Reading spines up or down?

Among the minor cultural differences that separate countries is the question of the orientation of the text on the spine of books that identify their title and author when conveniently packed on book shelves: going up

Les Misérables   Der Zauberberg

proudly as French and German books, or going down

The Big Sleep  Il Principe

as English or American or Italian books? When books are ordered by topic or author, this leads to rather uncomfortable switches of orientation of the head as one scans bookshelves for the right oeuvre to read during a lazy afternoon.

Actually, these are more or less contemporary examples, and it seems that these conventions change with time. For instance, I have an old English paperback from 1951 where the title goes up instead of down:

The Greeks
The Greeks

Another from 1962 goes down. When did the change happen? And why? And how do other languages stack up? Is it rather a country-based preference? Are the titles of Italian-language books printed in Switzerland going up (like the French and German ones do), or down? And does this affect the direction in which shivers run along your spine when reading a scary story of murdered baronets in abandoned ruins?

(There’s of course the solution, admittedly snobbish, of writing the title and author’s name horizontally

Le comte de Monte Cristo
Le comte de Monte Cristo

as the Pléiade does, for instance).

Jacques Ménard, author of Nicolas Bourbaki

My punning title about James Maynard must have given me somewhere the undeserved reputation of a Borges specialist, since I’ve just received a curious reworking of the story of Pierre Ménard.

The email address from which it came ( jlb@limbo.ow ) is probably not genuine, so I wonder who the author could be (the final note “Translated, from the Spanish, by H.A.H” is of course suggestive, but one would then like to see the original Spanish…)

Number Theory Days 2016

As usual, with Spring comes the annual Number Theory Days of EPFL and ETHZ, this time in Zürich during the week-end of April 15 and 16. The website is online, and the poster should be ready very soon (I will update the post when it is…)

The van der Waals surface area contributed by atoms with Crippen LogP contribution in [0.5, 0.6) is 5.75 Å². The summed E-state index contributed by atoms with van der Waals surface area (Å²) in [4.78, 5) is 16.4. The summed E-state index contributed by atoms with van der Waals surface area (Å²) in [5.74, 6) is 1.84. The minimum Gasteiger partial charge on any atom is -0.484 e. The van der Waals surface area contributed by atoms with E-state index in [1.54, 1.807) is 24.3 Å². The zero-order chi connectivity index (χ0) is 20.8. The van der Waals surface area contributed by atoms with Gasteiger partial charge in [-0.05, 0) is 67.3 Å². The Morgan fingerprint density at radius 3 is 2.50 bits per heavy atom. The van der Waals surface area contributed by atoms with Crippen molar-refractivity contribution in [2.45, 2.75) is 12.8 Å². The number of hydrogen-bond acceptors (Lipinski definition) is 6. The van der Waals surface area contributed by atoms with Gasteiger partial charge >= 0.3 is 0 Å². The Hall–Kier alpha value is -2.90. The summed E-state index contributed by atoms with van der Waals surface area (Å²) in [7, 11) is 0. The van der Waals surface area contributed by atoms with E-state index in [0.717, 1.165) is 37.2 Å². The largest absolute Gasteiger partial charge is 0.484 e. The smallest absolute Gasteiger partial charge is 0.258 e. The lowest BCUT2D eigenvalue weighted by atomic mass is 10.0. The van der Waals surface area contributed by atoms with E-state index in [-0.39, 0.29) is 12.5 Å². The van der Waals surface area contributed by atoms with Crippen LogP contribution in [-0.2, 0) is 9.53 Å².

The meeting is organized by the Forschungsinstitut für Mathematik, and (again as usual!) there is a certain amount of funding for local expenses made available by FIM for young researchers (graduate students and postdocs). Please register on the FIM web page before March 21 if you are interested!

Is MathOverflow insane?

Since my post contra MathOverflow, already five years ago, I’ve continued watching the site and enjoying many of its mathematical discussions, and seeing myself evolve a bit concerning some of my critical opinions. However, I read today with amazement the discussion that evolved from a question of Richard Stanley on the topic of gravitational waves. I applaud the question, the answer and (among the voices of reason) the comments of Lucia.

The negative comments embody the perfect distillation of the perverse puritanical hair-splitting competition known as “Is this question a good fit for MO?” (to be read in a slightly hysterical voice) that is now what I find most annoying on the site. This is not what mathematics (not even “research” mathematics, that seems to replace here the “pure” mathematics illusion of yesteryears) is about for me. I must confess to finding particularly annoying that some of the most vocal critics (e.g., the pseudonymous “quid”) seem to be people with little actual mathematical contributions and too much time to spend and to write for ever and ever on the finer points of etiquette of a web site as if it were some platonic object to protect from all interlopers.

What would Arnold think of this discussion, where “mathematicians” throw away much (he would say “most”) of the whole history, motivation and insights of their science? Would a question of Kolmogorov on what the brain looks like as graph have passed through the fourches caudines of Signor Quid?